Iowa: Urge Legislators to Oppose Ag-Gag Bill
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Iowa lawmakers are at it again, attempting to enact an unconstitutional Ag-Gag law — while still fighting a federal court decision striking down a previous version of this same law, as violating the First Amendment.
In January, the U.S. District Court for the Southern District of Iowa struck down Iowa’s Ag-Gag law, holding that the ban on undercover investigations at factory farms and slaughterhouses violates the First Amendment. The Animal Legal Defense Fund led the coalition of animal, environmental, and community advocacy groups in challenging the law’s constitutionality.
This decision follows federal courts striking down similar Ag-Gag laws in Utah and Idaho. Idaho was, additionally, ordered to pay $260,000 in attorneys’ fees to the plaintiffs who challenged its Ag-Gag law. Similarly, Utah was ordered to pay $349,000 for attorneys’ fees and legal costs. Iowa is expected to face similar fees.
Iowa has appealed the district court’s decision — though given the ample precedent finding Ag-Gag laws to be unconstitutional, their odds of success seem slim.
Meanwhile, at the behest of industrial agriculture interests, state representatives have introduced new legislation, House File 649 and Senate File 519, which, again, aims to criminalize whistleblowing on factory farms and other agricultural facilities. This new bill is unconstitutional, and were it to become law will likely be struck down by the courts — once again wasting Iowa taxpayers’ money.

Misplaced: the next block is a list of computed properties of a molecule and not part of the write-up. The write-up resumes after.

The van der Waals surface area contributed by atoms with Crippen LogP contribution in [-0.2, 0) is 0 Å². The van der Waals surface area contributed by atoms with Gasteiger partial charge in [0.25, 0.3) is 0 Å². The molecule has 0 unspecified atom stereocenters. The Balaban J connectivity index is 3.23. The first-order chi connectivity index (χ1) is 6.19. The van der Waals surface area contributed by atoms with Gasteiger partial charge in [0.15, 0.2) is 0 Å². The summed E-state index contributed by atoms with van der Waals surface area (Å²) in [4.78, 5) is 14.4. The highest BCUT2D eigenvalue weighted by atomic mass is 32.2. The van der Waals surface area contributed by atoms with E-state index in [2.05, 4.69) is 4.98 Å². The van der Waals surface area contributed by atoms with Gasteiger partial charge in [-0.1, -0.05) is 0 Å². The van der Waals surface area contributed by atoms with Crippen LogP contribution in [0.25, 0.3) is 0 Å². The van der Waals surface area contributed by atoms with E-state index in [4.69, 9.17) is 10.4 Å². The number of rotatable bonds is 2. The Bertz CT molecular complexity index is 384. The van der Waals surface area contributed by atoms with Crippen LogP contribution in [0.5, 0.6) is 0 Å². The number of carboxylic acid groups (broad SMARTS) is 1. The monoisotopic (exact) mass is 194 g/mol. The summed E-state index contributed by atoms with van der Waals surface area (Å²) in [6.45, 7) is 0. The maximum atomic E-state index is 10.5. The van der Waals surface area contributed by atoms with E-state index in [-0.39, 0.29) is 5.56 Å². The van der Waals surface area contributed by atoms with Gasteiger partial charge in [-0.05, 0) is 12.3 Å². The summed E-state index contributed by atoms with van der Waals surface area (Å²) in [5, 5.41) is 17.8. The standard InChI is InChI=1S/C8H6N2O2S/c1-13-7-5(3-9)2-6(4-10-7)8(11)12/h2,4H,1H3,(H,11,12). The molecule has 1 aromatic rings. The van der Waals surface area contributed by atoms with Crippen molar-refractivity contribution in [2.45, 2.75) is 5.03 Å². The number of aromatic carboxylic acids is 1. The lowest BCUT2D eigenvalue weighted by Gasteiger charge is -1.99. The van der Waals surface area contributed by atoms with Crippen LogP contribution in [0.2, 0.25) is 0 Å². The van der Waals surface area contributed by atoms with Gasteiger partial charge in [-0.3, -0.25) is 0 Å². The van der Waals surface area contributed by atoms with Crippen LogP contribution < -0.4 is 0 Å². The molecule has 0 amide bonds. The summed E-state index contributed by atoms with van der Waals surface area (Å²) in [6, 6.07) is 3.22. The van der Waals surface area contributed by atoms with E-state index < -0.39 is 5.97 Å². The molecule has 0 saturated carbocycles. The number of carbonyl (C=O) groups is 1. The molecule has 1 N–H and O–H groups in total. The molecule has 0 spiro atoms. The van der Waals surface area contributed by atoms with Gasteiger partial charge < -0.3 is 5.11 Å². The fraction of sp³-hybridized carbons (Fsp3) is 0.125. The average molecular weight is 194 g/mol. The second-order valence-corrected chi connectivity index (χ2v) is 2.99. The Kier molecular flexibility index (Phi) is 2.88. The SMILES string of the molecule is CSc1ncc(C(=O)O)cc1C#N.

The ability to investigate, document, and publicize corporate agriculture’s abuses is imperative both to the well-being of animals across the nation — and to public health and safety.
Factory farms want to keep their cruel practices hidden from the public, but the public deserves the truth about the billions of animals suffering on industrial farms and whether laws are being broken, jeopardizing food safety, workers’ rights, and environmental standards.
For more than a century, the public has relied on undercover investigations to expose illegal and cruel practices on factory farms and slaughterhouses. No federal laws govern the condition in which farmed animals are raised, and laws addressing slaughter and transport are laxly enforced. Undercover investigations are the primary avenue through which the public receives information about animal agriculture operations.
Iowa is the biggest producer of pigs raised for meat and hens raised for eggs in the United States, making it critically important that investigations there are not suppressed.
Help put an end to House File 649 and Senate File 519 by sending a message to your legislators urging them to oppose this harmful, wasteful, unconstitutional legislation.
THIS ACTION IS CLOSED.
We are deeply disappointed that despite fierce opposition from the public, Iowa has enacted a new Ag-Gag law just months after a federal court struck down a similar Iowa law that criminalized investigations at factory farms, slaughterhouses, and puppy millMarch 14, 2019 Press Release
The sweeping Agriculture Improvement Act of 2018 — an omnibus federal law passed approximately every five years, commonly known as the “farm bill” — included several important provisions, including some victories for animals.March 11, 2019 Animal Law Update
New Iowa legislation would make it a crime for a person to gain access to an agricultural production facility through deception if the person intends to cause an “injury” to the “business interest” of the facility.March 8, 2019 News